Malaysia says it wants to take control of the airspace over south Johor that has been controlled by Singapore since 1974 after new flight paths were proposed over Seletar airport near the border with Johor.
Malaysian Transport Minister Anthony Loke told MPs today (Tuesday) that Malaysia had told Singapore it did not agree to the new flight paths because “it will stunt development” around the Pasir Gudang industrial district, limit building heights. However, Singapore was pushing ahead with the plans for a January implementation, regardless of Putrajaya’s concerns, he said.
Loke said the flight paths would impose height restrictions on Malaysian buildings, lower residents’ quality of life and affect the operation of the port.
Malaysian budget airline Firefly, which exclusively operates turboprop planes, recently suspended its operations to Singapore after it failed to get approval from the Malaysian authorities to relocate operations from Changi airport to Seletar.
The Civil Aviation Authority of Malaysia said it was “willing to work with Singapore on the regulatory issues related to Singapore’s plan to move Firefly operations from Changi to Seletar, including on outstanding airspace issues”.
Loke told MPs: “This contradicts the principle of national sovereignty provided for under the Convention on International Civil Aviation.
“The Foreign Ministry will issue a protest note to Singapore immediately concerning this breach of sovereignty,” he added.
Loke said Malaysia had informed Singapore that it wanted to take back control of its airspace, ceded to the Lion City in 1974, in stages between next year and 2023.
The commercial Seletar airport in northeastern Singapore is just 2km from the Johor border.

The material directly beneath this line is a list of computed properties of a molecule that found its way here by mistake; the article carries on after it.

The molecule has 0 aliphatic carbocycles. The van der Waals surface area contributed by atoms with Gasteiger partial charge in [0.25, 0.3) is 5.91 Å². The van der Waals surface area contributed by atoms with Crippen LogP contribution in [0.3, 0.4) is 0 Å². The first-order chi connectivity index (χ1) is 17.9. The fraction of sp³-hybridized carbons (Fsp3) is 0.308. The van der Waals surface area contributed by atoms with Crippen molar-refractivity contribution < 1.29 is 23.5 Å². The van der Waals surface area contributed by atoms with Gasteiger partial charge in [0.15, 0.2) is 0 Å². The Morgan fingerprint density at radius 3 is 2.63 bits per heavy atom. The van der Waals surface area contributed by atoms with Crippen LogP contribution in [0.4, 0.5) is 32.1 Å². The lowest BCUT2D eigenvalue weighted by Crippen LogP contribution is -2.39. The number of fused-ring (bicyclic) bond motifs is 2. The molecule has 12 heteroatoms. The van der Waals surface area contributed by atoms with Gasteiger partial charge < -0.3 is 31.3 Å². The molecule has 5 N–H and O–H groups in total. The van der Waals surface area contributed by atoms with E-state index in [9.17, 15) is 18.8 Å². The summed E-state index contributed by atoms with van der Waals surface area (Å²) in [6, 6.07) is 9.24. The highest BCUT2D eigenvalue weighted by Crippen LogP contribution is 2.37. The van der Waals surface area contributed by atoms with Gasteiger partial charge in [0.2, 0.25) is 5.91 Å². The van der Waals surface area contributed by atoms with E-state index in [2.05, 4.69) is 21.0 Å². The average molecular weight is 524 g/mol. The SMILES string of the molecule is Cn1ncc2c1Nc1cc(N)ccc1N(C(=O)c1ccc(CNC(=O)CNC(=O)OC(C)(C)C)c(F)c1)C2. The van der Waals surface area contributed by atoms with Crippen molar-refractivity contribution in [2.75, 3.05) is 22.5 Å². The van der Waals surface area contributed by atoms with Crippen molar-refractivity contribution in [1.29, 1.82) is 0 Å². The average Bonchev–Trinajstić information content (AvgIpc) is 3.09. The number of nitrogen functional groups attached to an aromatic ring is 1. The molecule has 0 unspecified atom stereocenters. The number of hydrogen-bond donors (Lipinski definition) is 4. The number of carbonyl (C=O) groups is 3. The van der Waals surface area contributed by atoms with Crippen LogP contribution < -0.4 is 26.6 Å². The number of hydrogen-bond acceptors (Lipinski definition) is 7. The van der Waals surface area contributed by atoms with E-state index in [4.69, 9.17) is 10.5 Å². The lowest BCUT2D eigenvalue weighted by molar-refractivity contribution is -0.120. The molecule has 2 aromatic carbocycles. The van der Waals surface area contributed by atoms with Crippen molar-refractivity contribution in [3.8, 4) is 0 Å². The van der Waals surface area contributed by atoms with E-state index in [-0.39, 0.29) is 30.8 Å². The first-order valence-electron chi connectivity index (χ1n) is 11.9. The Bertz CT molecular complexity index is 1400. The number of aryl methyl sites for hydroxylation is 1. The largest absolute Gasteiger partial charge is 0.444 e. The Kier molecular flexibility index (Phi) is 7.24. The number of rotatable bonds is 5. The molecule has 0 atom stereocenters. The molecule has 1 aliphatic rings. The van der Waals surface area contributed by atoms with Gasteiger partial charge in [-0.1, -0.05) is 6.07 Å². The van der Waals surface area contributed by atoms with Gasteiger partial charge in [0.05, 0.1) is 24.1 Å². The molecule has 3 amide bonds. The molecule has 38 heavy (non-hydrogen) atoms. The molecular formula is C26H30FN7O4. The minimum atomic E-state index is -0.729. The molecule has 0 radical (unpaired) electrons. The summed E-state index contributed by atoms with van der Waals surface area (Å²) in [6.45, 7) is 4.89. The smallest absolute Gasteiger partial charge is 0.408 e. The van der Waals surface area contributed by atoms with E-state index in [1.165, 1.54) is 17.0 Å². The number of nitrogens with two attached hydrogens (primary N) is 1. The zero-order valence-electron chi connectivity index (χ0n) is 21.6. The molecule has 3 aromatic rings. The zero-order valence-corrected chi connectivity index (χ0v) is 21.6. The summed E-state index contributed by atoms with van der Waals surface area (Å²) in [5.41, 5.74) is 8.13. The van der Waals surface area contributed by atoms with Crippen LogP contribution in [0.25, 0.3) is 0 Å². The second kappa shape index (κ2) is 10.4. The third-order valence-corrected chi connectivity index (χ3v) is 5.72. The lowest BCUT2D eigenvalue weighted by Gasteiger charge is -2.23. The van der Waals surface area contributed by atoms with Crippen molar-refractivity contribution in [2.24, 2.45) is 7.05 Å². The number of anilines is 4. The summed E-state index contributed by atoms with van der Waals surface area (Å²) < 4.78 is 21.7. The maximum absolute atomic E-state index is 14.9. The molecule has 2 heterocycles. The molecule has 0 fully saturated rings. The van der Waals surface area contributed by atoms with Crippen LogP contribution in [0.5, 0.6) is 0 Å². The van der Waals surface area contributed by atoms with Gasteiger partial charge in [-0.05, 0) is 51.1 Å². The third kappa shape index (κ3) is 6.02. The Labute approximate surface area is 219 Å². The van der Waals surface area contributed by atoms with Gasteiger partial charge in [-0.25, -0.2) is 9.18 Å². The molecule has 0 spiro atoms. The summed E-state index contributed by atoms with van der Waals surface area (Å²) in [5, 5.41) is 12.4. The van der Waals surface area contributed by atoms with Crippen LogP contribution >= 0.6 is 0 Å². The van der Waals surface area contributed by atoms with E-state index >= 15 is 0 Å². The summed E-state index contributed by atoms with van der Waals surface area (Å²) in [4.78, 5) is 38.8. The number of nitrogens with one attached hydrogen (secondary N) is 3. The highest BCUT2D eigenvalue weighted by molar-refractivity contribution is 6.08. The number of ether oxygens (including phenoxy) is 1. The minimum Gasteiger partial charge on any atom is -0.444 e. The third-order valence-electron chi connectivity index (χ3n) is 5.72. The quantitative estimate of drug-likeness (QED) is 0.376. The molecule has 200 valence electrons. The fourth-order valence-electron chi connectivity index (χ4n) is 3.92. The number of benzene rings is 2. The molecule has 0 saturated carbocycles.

“It is not our stance to take a confrontational approach with any party, much less our neighbours. But this involves our sovereignty, which the Malaysian government will defend in the strongest terms. This involves our airspace, which we will defend, and the interest of Johoreans,” the minister added.
He said the government would voice its unhappiness at Singapore’s decision to operate its instrument landing system (ILS) for Seletar near the border with Johor.
The Straits Times reported in November that all operations at Seletar airport had moved to a new terminal, after the old building, which started handling civil flights 50 years ago, had been closed.
The new terminal is divided between commercial flights and another section for chartered business flights and private jets.
The surrounding Seletar Aerospace Park reportedly houses more than 60 aircraft maintenance, repair and overhaul firms.
Since 2008, Seletar‘s runway has been lengthened, a control tower and fire station have been built and the aircraft parking aprons have been enlarged.
Singapore’s airspace is crowded. Picture credit: PXHere